Arthritis & Rheumatism, Volume 60,
October 2009 Abstract Supplement

The 2009 ACR/ARHP Annual Scientific Meeting
Philadelphia October 16-21, 2009.


A Diagnostic Rule for Gout Arthritis in Primary Care without Joint Fluid Analysis

Janssens1,  Hein, Fransen2,  Jaap, Van de Lisdonk1,  Eloy, van Riel2,  Piet L.C.M., van Weel1,  Chris, Janssen3,  Matthijs

Radboud University Nijmegen, Nijmegen, Netherlands,
Radboud University Nijmegen Medical Centre, Nijmegen, Netherlands,
Ziekenhuis Rijnstate, Arnhem, Netherlands

Purpose:

Gout is a common medical problem, with a world-wide prevalence of 1–2%. Most cases are managed and diagnosed by primary care physicians, and in a large number of patients without joint fluid analysis.We performed a study to estimate the validity of signs and symptoms for gout arthritis in primary care, and to develop a diagnostic rule for gout without the need of synovial fluid analysis.

Methods:

Patients with a mono-arthritis were recruited from an open population of 330,000 Dutch inhabitants. Patients with a gout diagnosis according to family physicians (FPs) were enrolled in a diagnostic study (March 2004 through July 2007). Clinical variables, including the presence of monosodium urate (MSU) crystals in the synovial fluid of the affected joint, were collected within 24 hours of presentation to the FP. Statistical significant variables selected after univariate regression, and variables predefined by external knowledge and availability in primary care, were entered in multivariate logistic regression models to predict the presence of MSU-crystals in the synovial fluid. The diagnostic performance of the models was tested. The most appropriate model was transformed to a clinically useful diagnostic rule.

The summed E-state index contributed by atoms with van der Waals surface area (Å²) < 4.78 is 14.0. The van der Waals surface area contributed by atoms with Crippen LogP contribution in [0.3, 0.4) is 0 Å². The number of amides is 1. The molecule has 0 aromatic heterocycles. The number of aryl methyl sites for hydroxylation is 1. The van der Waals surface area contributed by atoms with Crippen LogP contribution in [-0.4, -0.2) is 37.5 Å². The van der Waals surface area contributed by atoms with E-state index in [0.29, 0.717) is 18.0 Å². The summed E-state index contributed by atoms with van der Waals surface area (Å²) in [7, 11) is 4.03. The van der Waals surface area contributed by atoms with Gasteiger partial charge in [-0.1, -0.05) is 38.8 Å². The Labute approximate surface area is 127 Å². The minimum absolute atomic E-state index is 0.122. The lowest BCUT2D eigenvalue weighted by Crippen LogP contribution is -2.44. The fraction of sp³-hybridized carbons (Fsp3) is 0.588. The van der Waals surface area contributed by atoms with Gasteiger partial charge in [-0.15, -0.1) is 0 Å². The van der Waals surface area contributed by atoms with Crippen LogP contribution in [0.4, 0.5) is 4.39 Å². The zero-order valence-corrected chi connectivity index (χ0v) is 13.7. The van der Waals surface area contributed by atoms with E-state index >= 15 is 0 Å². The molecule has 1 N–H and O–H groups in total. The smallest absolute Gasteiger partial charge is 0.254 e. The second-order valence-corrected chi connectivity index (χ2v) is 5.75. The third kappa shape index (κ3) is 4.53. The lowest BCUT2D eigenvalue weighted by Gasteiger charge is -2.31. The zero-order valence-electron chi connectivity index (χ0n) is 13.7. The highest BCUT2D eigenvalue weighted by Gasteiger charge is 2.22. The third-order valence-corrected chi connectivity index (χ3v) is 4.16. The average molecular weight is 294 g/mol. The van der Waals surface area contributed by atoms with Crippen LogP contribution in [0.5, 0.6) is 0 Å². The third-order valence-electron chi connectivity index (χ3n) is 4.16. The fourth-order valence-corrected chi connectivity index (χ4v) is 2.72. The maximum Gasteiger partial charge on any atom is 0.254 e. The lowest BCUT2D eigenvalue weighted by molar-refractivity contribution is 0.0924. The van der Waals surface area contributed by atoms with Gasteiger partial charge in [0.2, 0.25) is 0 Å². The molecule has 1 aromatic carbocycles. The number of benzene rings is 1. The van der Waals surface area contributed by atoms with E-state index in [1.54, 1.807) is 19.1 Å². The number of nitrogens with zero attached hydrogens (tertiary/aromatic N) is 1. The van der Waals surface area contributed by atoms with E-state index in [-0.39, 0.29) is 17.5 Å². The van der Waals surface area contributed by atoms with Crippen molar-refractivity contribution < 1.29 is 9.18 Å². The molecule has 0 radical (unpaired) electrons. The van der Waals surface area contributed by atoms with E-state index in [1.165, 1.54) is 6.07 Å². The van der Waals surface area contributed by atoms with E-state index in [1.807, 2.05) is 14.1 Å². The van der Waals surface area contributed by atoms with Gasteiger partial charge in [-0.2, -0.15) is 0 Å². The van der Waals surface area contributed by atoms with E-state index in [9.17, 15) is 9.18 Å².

Results:

There were 328 patients included. The most appropriate model contained the predefined variables 'male gender', 'acute (mono-)arthritis before', 'onset within one day', 'joint redness', 'MTP1 involved', 'hypertension, or one or more cardiovascular diseases', and 'serum uric acid>0.35mmol/l'. This model had a ROC-area of 0.85 (95%CI 0.81–0.90). The performance did not change after transforming the regression coefficients to easy-to-use scores and was nearly equal to the statistical optimal model (ROC-area 0.87; 95%CI 0.83–0.91).The final prediction rule after transforming the shrunken regression coefficients resulted in the following clinical scores:Male gender:2,One or more previous attacks:2,Onset within one day:0.5, joint redness:1, Joint location MTP-1:2.5,Hypertension, or one or more CV diseases;1.5,Serum uric acid>0,35mmol/l:3,5.The prevalence of gout at 3 cut-off points were:<=4 points,2%;>4 and <8 points,31% and >=8 points 80%.

Conclusion:

In this study a diagnostic rule for gout was developed, that can be used validly by primary care physicians without joint fluid analysis.In addition it can be used for research purposis

To cite this abstract, please use the following information:
Janssens, Hein, Fransen, Jaap, Van de Lisdonk, Eloy, van Riel, Piet L.C.M., van Weel, Chris, Janssen, Matthijs; A Diagnostic Rule for Gout Arthritis in Primary Care without Joint Fluid Analysis [abstract]. Arthritis Rheum 2009;60 Suppl 10 :1511
DOI: 10.1002/art.26585

Abstract Supplement

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